In a new series of monumental light projections, art icon Jenny Holzer prompts urgent environmental action. Words from more than 40 global climate activists appear across the UK to coincide with COP26.

The United Nations Climate Summit has continued through the night, with an agreement set to arrive in the coming hours. In its aftermath we’re faced with an enduring question — can art make a difference?

American conceptual artist Jenny Holzer has tackled this provocation head on for the past five decades. In the 1970s her Truisms saw pithy political slogans pasted in public spaces across New York City; in the 2010s her Redaction Paintings denounced prisoner abuse at Guantanamo Bay; and in 2020 VOTE FOR YOUR FUTURE saw lorries across America encourage civic participation for the US presidential election. These are but a few examples of Jenny’s valorous blend of art and activism. Her latest work is no exception.

HURT EARTH projects the words of over 40 climate activists, from Sir David Attenborough to Greta Thunberg, onto landmark buildings across the UK. For the opening of the summit at the end of October, the artwork adorned Tate Modern’s iconic chimney overlooking the broody — and polluted — waters of the River Thames in London. It then traveled to Edinburgh Castle and Glasgow’s SEC Armadillo and Met Tower. Spontaneous pop-up performances continue in Edinburgh until tomorrow, 14th November.

For the duration of the project we’ve worked alongside Jenny and her studio to platform the voices within HURT EARTH. With the final performance looming, we’re shining a light on five inspirational activists who featured in the artwork, hand-picked by Jenny.

Tara Houska

Tara Houska is a Couchiching First Nation attorney advocating indigenous rights and founder of Giniw Collective. She is Ojibwe from Couchiching First Nation and has acted as an advisor on Native American affairs to Bernie Sanders.

Tara Houska pictured outside delivering an impassioned speech
Quote by Tara Houska projected onto the Tate Modern, "Every bit of life comes from Earth, and everything is returned to the Earth."
Every bit of life comes from Earth and everything is returned to Earth.Tara Houska
Eric Rignot

Eric Rignot is a French environmental scientist and professor. He uses infrared technologies to study glaciers in Greenland and Antarctica, contributing important research on rising sea levels.

man wearing a checked shirt, gesticulating, mid-speech. A screen showing blue sky and clouds is visible in the background
quote by Eric Rignot projected onto the Tate Modern, "The challenge for the human mind is to accept that what we do at this moment will have enormous consequences for decades to come."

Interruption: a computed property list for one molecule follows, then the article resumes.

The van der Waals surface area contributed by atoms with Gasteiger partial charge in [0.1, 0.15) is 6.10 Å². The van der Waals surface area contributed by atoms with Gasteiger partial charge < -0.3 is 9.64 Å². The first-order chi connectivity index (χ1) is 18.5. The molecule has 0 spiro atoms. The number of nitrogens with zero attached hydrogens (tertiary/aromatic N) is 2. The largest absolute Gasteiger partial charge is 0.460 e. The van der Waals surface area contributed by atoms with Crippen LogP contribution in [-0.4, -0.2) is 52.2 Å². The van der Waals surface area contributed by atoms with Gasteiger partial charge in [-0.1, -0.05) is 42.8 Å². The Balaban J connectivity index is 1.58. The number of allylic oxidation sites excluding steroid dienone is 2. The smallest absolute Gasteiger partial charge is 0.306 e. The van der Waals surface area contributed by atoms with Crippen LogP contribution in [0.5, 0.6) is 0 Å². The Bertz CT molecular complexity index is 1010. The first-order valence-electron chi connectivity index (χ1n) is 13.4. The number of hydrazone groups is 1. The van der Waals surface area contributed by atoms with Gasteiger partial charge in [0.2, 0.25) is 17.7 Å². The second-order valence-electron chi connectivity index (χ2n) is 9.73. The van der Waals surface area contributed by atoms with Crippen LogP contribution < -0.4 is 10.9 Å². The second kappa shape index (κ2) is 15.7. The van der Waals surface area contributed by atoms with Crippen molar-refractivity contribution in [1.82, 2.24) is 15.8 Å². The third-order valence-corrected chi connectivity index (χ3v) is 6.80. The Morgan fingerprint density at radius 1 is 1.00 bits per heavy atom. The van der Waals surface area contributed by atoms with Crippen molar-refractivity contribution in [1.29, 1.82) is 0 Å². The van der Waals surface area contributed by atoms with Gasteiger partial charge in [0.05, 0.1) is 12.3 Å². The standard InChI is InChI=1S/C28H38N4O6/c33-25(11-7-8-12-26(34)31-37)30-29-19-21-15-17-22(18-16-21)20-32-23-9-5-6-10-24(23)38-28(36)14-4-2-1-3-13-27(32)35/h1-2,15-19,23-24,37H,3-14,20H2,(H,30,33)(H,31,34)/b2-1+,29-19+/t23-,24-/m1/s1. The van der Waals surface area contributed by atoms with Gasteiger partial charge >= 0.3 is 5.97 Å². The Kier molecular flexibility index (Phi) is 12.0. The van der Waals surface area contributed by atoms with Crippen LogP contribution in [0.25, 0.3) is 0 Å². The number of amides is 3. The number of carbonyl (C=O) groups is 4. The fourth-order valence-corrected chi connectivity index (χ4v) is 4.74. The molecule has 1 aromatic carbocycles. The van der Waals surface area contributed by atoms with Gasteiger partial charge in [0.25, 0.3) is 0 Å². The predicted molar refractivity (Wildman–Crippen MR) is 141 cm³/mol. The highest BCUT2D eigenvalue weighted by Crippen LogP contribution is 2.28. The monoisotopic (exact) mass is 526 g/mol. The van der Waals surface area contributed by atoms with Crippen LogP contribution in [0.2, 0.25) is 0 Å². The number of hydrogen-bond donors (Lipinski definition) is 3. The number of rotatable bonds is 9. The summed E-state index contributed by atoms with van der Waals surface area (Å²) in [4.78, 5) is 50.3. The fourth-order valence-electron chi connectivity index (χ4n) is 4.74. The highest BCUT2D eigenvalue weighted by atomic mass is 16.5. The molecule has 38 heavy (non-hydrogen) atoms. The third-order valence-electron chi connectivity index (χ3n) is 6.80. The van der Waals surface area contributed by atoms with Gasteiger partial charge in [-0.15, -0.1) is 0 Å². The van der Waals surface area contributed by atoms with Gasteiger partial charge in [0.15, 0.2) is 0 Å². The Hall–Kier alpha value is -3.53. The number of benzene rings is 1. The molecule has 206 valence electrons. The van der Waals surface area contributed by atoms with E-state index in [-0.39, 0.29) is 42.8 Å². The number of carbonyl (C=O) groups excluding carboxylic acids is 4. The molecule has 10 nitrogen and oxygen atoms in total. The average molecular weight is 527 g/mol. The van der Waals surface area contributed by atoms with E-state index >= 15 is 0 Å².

The challenge for the human mind is to accept that what we do at this moment will have enormous consequences for decades to come.Eric Rignot
Robin Wall Kimmerer

Robin Wall Kimmerer, an enrolled member of the Citizen Potawatomi Nation, is a biologist challenging human-centric viewpoints by advocating plant rights. Kimmerer promotes radical kinship with nature, urging her readers to treat organic life as a family member — with compassion and respect for its own inert right to flourish.

portrait of woman with long grey hair, wearing a red knitted cardigan and blue beaded earrings
quote by Robin Wall Kimmerer projected onto the SEC Armadillo in Glasgow, "I choose joy over despair."
Restoration is a powerful antidote to despair. It’s not enough to grieve.Robin Wall Kimmerer
Hilda Flavia Nakabuye

Hilda Flavia Nakabuye is a 24-year-old climate activist from Uganda who has campaigned for environmental justice since her teens.

portrait of woman with hair in braids and a patterned white shirt, looking sternly into the camera
quote by Hilda Flavia Nakabuye projected onto the Tate Modern, "I made a decision to protect the only place I call home, Earth."
I made a decision to protect the only place I call home, Earth.Hilda Flavia Nakabuye
Elizabeth Kolbert

Elizabeth Kolbert is an American journalist and writer fighting for environmental action, with particular attention to species decline and extinction. The Sixth Extinction won the non-fiction Pulitzer Prize in 2014, and her most recent book Under a White Sky asks a potent, difficult, but also optimistic question – ​​can we save nature in time?

portrait of woman with curly brown hair, wearing a round-necked black t-shirt against a black background
quote by Elizabeth Kolbert projected onto the cliff face below Edinburgh Castle, "To a discomfiting extent the future has already been written."
Really waking up has become urgent. The world is in danger and we need to act immediately to survive.Elizabeth Kolbert
"If not now then when" projected onto the cliff face below Edinburgh Castle in block capitals

HURT EARTH © 2021 Jenny Holzer, member Artists Rights Society (ARS), NY / DACS, UK.

Artwork photography and videography by Lee Pretious, Ryan Buchanan and Adam Kenrick. Animation by Seth Brau. Audio and video editing by Oresti Tsonopoulos.

In collaboration with Artwise Curators, Tate, Virginia Shore and Hauser & Wirth.

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